By all accounts Eric Metaxas brought down the house with his talk, although from watching the speech online, it seemed to me that it took the crowd a little bit to warm up to him. This says more about the crowd’s stodginess than the merits of his speech, though.

One of the things Metaxas contrasted was “dead religion” with living faith in Jesus Christ. Dead religion, Pharisaism, and legalism use the Bible as a political weapon, he said. Did he have something like the comments from the president in mind?

Now as my friend Joseph Sunde notes, the president did add a caveat to his statement about the tax code by quoting C.S. Lewis: “Christianity has not, and does not profess to have a detailed political program. It is meant for all men at all times, and the particular program which suited one place or time would not suit another.” Joseph calls that “a flat out contradiction of the entire first half of Obama’s address, in which, as detailed above, he methodically explains how his redistributionist schemes are consistent with Biblical teaching.”

Part of the question turns on how strongly you think the president was in his use of Scripture. It’s one thing to say that something is consistent with the Bible; it’s quite another to say that something is mandated by the explicit teaching of the Bible. Here’s some broader context from President Obama’s remarks:

But for me as a Christian, it also coincides with Jesus’s teaching that “for unto whom much is given, much shall be required”… To answer the responsibility we’re given in Proverbs to “Speak up for those who cannot speak for themselves, for the rights of all who are destitute.” … Treating others as you want to be treated. Requiring much from those who have been given so much. Living by the principle that we are our brother’s keeper. Caring for the poor and those in need.

Heine’s Advice to France
Wednesday, January 25, 2012, 9:35 AM

At the conclusion of his essay, On the History of Religion and Philosophy in Germany (1835), Heinrich Heine warns the French of the future conflagration that will take place within Germany: “A play will be enacted in Germany which will make the French Revolution look like a harmless idyll.”

He continues, “I advise you French, when that time comes, to keep very still and, on your life, do not applaud. We could easily misunderstand you and, in our impolite manner, ask you somewhat curtly to be quiet…. Take care! I mean well with you and therefore I tell you a bitter truth. You have more to fear from a liberated Germany than from the entire Holy Alliance including all Croats and Cossacks.”

He writes that what little love for the French there is among Germans is held by “the better and more beautiful half of the German people. And even if this half actually loved you, it is the half which does not carry weapons, and whose friendship therefore does you little good.”

In conclusion, he reiterates the warning:

In any case, I advise you to stay on your toes. Let happen in Germany what will… always be prepared, remain calmly at your post, rifle in arm. I mean well with you, and it almost gave me a fright when I heard recently that your ministers intend to disarm France.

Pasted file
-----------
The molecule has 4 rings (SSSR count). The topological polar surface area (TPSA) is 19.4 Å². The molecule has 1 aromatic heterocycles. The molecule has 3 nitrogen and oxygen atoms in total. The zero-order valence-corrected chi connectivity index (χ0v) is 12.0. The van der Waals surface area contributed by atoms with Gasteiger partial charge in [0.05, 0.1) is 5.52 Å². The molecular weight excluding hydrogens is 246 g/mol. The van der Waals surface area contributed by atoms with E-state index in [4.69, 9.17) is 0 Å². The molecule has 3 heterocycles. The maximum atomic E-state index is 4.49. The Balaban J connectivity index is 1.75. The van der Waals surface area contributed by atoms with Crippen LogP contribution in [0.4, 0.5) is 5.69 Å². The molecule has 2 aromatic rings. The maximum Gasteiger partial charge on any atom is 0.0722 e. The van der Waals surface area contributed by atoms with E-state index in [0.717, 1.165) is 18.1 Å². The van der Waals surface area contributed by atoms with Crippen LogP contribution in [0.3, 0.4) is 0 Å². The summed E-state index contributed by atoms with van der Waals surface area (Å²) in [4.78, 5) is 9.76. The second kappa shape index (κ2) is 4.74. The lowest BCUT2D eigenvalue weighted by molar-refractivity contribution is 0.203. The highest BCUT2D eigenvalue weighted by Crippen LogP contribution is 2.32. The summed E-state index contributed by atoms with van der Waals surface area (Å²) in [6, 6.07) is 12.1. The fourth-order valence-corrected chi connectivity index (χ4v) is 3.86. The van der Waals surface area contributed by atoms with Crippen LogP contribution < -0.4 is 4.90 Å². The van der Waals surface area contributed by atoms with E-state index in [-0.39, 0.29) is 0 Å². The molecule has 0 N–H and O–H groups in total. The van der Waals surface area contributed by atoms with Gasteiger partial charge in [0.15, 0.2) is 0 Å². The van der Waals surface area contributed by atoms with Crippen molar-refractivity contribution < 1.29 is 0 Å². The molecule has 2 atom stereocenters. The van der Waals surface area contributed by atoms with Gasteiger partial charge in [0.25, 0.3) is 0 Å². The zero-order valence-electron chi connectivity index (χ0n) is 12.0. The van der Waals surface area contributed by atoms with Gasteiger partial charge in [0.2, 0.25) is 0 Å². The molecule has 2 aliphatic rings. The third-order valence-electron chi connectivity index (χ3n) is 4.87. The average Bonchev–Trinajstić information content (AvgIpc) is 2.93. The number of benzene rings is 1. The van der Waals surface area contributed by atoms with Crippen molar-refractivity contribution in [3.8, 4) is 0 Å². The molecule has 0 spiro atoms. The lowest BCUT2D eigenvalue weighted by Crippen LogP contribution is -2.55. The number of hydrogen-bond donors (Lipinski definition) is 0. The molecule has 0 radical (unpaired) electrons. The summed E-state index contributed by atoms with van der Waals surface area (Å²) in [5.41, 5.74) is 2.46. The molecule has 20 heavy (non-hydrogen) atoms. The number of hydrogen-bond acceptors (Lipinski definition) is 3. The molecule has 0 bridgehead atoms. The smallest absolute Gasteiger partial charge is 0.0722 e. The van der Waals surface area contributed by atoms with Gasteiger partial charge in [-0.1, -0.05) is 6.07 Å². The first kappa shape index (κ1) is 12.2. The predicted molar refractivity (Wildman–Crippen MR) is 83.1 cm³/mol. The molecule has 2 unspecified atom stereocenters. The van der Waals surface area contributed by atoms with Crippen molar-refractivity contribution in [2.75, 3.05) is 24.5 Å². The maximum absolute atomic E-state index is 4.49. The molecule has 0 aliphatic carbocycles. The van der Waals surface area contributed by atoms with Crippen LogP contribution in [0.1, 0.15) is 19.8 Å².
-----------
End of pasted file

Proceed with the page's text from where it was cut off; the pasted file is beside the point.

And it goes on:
Since you are born classicists, despite your present-day romanticism, you know Olympus. Among the naked gods and goddesses who amuse themselves there with nectar and ambrosia, take note of one goddess who, though surrounded by such joy and amusement, always wears a suit of armor, a helmet on her head, and keeps her spear in her hand.

It is the goddess of wisdom.

The later development of “French-German enmity” would include the Franco-Prussian War of 1870 and two World Wars.

A Gospel Culture of Curiosity
Monday, January 16, 2012, 2:06 PM

In Scot McKnight’s new book, The King Jesus Gospel: The Original Good News Revisited, one of the suggestions he has for “creating a gospel culture” (ch. 10) is for Christians to get to know the history of Christ’s church. Now in your evaluation of this advice you have to take into account McKnight’s evangelical audience, many of whom will be highly skeptical about positive assessments of church history. One of the major criticisms I have of the book, in fact, is McKnight’s treatment and evaluation of the Reformation and its legacy (full disclosure: I’m a Reformed theologian and a Reformation historian).

But aside from the particular disputes about this or that era or this or that particular figure, McKnight’s got the right instinct about what is lacking in the largely a-historical evangelical approach to the Bible. The remedy need not simply be an embrace of Tradition with a capital T, although many converts to Roman Catholicism and Orthodoxy find this embrace compelling. But the remedy must at minimum include a knowledge of those who have gone before, especially perhaps (but not exclusively) those who have gone before in your own tradition. As McKnight writes, “We need more of us to be curious about our ancestors.”

I’ve had the distinct privilege of being involved with a project devoted to bringing to light some of the many primary sources and writers from the early modern era, the Post-Reformation Digital Library. I’ve described the project at Mere Comments before, but this last fall we went public with a major new upgrade of the site. We are now approaching 2,500 authors from a variety of ecclesiastical and theological traditions. The ability to search the site for early modern works in English makes the site potentially useful not just for specialized scholars of the early modern period but also for those laypeople who want to dig in to some of the primary documents of our ancestors.